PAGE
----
The article published on travelinoureyes.com
Malaysia has so much to offer and is one of the most visited countries in the world. And it’s no wonder with the natural rainforests, beautiful beaches, colonial historical towns and cosmopolitan city, it has a little something for everyone. Kuala Lumpur is the 7th most visited city in the world. Yet we hear that visitors are sometimes apprehensive and have many questions about socially and culturally accepted etiquette in Kuala Lumpur and Malaysia. As Malaysians ourselves, we put together a Kuala Lumpur Travel Guide for First-Timers to cover all the need-to-knows and cultural nuances so you’re fully ready and happy to travel through this beautiful country.
Currency: Ringgit Malaysia. About MYR4.17 to USD1
Language: Bahasa Malaysia (Malay). English is widely spoken in the bigger cities.
Visas: Your passport must be valid for at least 6 months to enter Malaysia. Generally, no visa is required for stays of less than one month for ASIAN countries (except Myanmar), the United States of America, Commonwealth countries and Western Europe nationals. Check here for more on visa requirements.
Vaccinations: There are no compulsoy vaccines required for entry into Malaysia, just the usual Typhoid, Hepatitis A and Tetanus vaccines are recommended. If you have recently traveled in South America or sub-Saharan Africa, the immigration authorities will usually ask you to present your Yellow Fever vaccination certificate. Anti-Malaria is recommended if you are planning to be in the rainforest jungles.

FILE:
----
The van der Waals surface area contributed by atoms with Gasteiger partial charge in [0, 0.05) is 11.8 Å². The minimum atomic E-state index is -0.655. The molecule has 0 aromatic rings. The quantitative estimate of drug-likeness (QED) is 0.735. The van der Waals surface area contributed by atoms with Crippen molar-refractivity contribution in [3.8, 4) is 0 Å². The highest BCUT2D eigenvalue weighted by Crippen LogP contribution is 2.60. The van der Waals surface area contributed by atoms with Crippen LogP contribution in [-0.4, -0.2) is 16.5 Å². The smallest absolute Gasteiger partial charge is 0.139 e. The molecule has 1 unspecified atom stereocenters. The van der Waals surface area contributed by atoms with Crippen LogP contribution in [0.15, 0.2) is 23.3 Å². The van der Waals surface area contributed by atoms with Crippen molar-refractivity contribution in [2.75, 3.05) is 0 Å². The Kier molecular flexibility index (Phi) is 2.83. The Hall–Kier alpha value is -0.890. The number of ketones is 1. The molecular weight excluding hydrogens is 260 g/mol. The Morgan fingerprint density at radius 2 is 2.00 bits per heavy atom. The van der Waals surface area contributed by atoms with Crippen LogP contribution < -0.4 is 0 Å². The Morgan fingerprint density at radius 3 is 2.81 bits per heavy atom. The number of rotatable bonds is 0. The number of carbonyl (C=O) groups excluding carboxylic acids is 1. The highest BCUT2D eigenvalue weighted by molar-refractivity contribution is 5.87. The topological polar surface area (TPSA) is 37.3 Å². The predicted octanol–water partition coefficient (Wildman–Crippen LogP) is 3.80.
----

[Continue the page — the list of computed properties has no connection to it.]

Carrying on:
Cultural Festivals: Chinese New Year (Jan/Feb), Thaipusam (Feb), Eid (varies), Deepavali/Diwali (Nov)
Religion: Islam is the predominant religion in Malaysia. Although 60% of the population are Muslim, all religions are still practiced freely throughout the country.
Best time to go: March to September
Malaysia is just about on the equator so expect tropical, humid weather with temperatures between 25C to 35C. The monsoon season hits from October to January/February, so though cooler, there will be heavy rainfall during this time. Most beaches in the East Coast will close during the monsoon period.
HEALTH, SAFETY AND LAWS
Keeping safe and healthy is one of the top things to keep in mind when traveling to Kuala Lumpur. It is generally quite safe to travel to Malaysia, but just take note of a few things:
Theft and petty crimes are relatively high, especially pickpocketing and bag snatching. Keep close tabs on your wallet, credit cards, passport and mobile phones. Hold on to your personal belongings or place your bag in front of you in busy tourist places, public transport and even when you’re sitting having a meal at a street-side food stall. In Kuala Lumpur, it isn’t uncommon for motorcyclists to snatch bags from people as they ride by.
Our Top Tip: Don’t keep your credit card, important documents and money together in the same place. Keep a close eye or hang on to your bags even when you’re sitting down at an open restaurant eating to lessen the chance of your bag getting snatched.
Avoid dark alleys and lanes at night, even if it’s the quickest way back to your hotel. Stay in the busier main streets. Women traveling alone should avoid walking alone at night unless it’s a very busy area. Take a GrabCar back to your hotel instead.
Water from the tap is not safe for drinking. It’s recommended to drink bottled water from sealed water bottles or drinks from cans or bottles. Avoid drinking water from the jugs in restaurants or street stalls. Though very tempting in the heat, avoid ice in your drinks and desserts. As an extra precaution, bring along anti-diarrhea medication and an antibiotic prescribed by your doctor to self-treat moderate to severe diarrhea.